Shania Twain says her battle with Lyme disease has been “devastating”.
The man! I feel like a woman! hitmaker contracted the tick-borne disease in 2003 and was forced to undergo open-throat surgery after her voice was damaged by the effects of dysphonia as a result of the disease. And now Shania has said she is “mourning” the loss of her voice, as she believes her illness will mean she will never be able to sing again.
‘It was devastating… I felt I had no choice but to accept it – in that I would never sing again. I cried the expression in my voice,” the star said.
After taking some time away from the spotlight to recuperate, Shania made her musical comeback in 2017, with a new gritty tone to her voice, which she now considers “kinda sexy”.
Speaking to Sunday Today, she added: ‘I will never have my old voice again. I agree with that. I found a new voice and I love it. [It’s] kinda sexy.’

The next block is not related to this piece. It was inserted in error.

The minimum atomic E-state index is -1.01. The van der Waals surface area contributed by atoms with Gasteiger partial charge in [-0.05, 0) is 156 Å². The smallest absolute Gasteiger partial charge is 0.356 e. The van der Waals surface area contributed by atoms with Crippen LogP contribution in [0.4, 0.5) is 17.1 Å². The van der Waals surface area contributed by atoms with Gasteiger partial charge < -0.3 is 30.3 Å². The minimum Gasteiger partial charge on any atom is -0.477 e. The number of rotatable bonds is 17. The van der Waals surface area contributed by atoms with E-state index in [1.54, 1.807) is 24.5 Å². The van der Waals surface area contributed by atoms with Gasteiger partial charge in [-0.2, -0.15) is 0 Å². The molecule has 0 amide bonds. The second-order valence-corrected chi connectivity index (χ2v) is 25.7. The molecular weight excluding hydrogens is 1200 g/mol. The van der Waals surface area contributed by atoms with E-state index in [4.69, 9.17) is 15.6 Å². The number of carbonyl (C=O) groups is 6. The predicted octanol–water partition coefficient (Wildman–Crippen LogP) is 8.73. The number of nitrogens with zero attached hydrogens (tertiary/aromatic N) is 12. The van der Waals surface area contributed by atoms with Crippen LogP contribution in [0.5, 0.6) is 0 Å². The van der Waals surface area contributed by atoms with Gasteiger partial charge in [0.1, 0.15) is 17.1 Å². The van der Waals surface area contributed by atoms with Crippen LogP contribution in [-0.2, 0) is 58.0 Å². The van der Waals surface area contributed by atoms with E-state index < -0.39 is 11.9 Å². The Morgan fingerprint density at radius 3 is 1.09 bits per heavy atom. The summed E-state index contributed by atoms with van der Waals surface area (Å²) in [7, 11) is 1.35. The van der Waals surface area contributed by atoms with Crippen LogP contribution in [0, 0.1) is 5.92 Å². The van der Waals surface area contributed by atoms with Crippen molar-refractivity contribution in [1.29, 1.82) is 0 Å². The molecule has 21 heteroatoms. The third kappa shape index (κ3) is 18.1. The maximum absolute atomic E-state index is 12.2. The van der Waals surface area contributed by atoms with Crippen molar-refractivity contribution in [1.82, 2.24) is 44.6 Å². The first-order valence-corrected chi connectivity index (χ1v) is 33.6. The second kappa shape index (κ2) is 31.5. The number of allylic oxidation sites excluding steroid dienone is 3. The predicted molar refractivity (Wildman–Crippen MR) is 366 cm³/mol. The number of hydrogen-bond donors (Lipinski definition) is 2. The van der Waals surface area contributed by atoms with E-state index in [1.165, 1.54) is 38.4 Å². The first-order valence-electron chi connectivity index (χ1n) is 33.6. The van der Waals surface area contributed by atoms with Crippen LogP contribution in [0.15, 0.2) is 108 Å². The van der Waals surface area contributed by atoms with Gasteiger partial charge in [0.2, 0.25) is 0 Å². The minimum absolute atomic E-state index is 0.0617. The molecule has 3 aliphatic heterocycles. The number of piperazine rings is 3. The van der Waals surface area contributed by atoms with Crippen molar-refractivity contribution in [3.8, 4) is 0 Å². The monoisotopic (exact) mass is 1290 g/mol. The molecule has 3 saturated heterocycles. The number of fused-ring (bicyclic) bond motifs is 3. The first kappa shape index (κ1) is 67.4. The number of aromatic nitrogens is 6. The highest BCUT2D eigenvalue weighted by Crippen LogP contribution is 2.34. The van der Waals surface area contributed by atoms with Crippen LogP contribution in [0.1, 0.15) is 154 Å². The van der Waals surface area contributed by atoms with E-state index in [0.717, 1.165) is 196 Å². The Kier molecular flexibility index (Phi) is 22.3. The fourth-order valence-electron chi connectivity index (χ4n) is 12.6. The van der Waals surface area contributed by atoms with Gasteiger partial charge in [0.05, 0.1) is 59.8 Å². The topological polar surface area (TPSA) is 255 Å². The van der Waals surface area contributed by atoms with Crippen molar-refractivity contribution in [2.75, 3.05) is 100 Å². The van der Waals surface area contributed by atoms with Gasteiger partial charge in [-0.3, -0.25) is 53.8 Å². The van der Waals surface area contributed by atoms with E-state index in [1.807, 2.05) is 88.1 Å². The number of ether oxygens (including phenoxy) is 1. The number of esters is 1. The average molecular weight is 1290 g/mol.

Shania Twain says her battle with Lyme disease has been “devastating”. She contracted the tick-borne disease in 2003 and was forced to undergo open-throat surgery after her voice was damaged.
Lyme disease, the most common tick-borne illness that affects up to 35,000 people every year, comes from rats. A tick that feeds on a rat can contract the disease and then transmit the bacteria that causes it to the next animal it feeds on.
However, tick-borne diseases reach their impasse in humans, as people cannot transmit them to each other or to another organism.